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Radome Design Application


Description

A radome (contraction of radar and dome) is a structural, weatherproof enclosure that protects a microwave or radar antenna. The radome is made up of a material that minimally attenuates the electromagnetic signal transmitted or received by the antenna. In other words, it is transparent to radar or radio waves. Radomes protect the antenna surfaces from the environment (e.g., wind, rain, ice, sand, ultraviolet rays...) and/or conceal antenna electronic equipment from public view. They also protect nearby personnel from being accidentally struck by quickly-rotating antennas. In this study, a helical antenna is covered with a radome. In this example, we analyze the whole structure including radome, antenna, ground and the SMA connector.

Helical antenna model covered by a radome

Figure 1 - Helical antenna model covered by a radome

Simulation

The antenna simulation uses a fine frequency step and considers the  interval of frequency from 2 GHz to 3 GHz. The antenna dimensions have been adjusted to be properly operating at 2.45 GHz.

Solids and Materials

The antenna is built according to the specifications of the helix antenna example found on the emworks (also available on our site). we simply build the radome over it: this is easily added using the Sollidworks feature "dome".

Load/ Restraint

The radiation boundaries are the same as the example of the helix antenna. The dome is assigned the Duroid 5880 material.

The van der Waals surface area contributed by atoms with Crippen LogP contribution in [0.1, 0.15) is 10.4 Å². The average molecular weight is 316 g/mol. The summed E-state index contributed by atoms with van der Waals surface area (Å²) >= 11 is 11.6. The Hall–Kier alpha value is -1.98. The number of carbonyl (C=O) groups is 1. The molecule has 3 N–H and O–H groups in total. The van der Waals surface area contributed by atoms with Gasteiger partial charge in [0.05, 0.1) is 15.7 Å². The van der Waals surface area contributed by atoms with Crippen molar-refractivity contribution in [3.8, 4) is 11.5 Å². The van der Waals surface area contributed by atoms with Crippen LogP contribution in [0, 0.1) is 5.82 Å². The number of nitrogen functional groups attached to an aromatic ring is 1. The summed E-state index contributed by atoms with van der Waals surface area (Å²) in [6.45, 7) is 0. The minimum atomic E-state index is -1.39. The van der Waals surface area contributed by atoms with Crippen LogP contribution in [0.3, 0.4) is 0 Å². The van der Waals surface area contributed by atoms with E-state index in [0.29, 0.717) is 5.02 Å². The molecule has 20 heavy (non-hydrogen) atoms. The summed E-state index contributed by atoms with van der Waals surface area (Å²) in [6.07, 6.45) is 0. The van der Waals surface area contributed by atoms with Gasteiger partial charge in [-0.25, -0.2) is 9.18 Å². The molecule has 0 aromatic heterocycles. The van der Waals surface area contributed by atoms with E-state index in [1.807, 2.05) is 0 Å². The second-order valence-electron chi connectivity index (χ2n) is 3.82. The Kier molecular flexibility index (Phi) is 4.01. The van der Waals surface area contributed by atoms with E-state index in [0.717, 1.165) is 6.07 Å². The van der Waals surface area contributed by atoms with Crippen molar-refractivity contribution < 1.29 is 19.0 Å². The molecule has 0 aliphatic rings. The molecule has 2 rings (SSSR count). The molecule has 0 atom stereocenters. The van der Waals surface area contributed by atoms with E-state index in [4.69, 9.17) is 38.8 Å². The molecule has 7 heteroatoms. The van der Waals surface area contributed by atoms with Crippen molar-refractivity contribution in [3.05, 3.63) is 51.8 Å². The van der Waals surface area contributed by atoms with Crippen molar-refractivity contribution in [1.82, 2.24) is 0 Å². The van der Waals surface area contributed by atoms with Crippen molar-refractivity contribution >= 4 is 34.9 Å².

Result

Various 3D and 2D plots are available to exploit. As we are dealing with an antenna simulation, plotting the radiation pattern sounds like an intuitive task. The following figure shows the radiation pattern of the considered antenna at 2.45 GHz:

3D Radiation pattern of the antenna

Figure 2 -  3D Radiation pattern of the antenna

This plot shows the far field radiation of the antenna covered by the radome at 2.45 GHz. we can increase its accuracy by reducing the Theta and Phi angles' steps.

3D near field distribution of a dipole of the antenna at 2.45 GHz (Iso (left) and Section (right) Clipping)3D near field distribution of a dipole of the antenna at 2.45 GHz (Iso (left) and Section (right) Clipping)

Figure 3 - 3D near field distribution of a dipole of the antenna at 2.45 GHz (Iso (left) and Section (right) Clipping)

This figure shows 3D near field radiation of the antenna. we can see that the radome exhibits great performance at the desired frequency, it letting the electric field through. Figure 3 has been spotted by the use of the Iso Clipping feature of HFWorks. We can see what happens inside the structure by the use of section clipping as well. In the following figure, we find the variations of the reflection coefficient at the antenna's port.

Variations of reflection coefficient at the antenna's port

Figure 3 - Variations of reflection coefficient at the antenna's port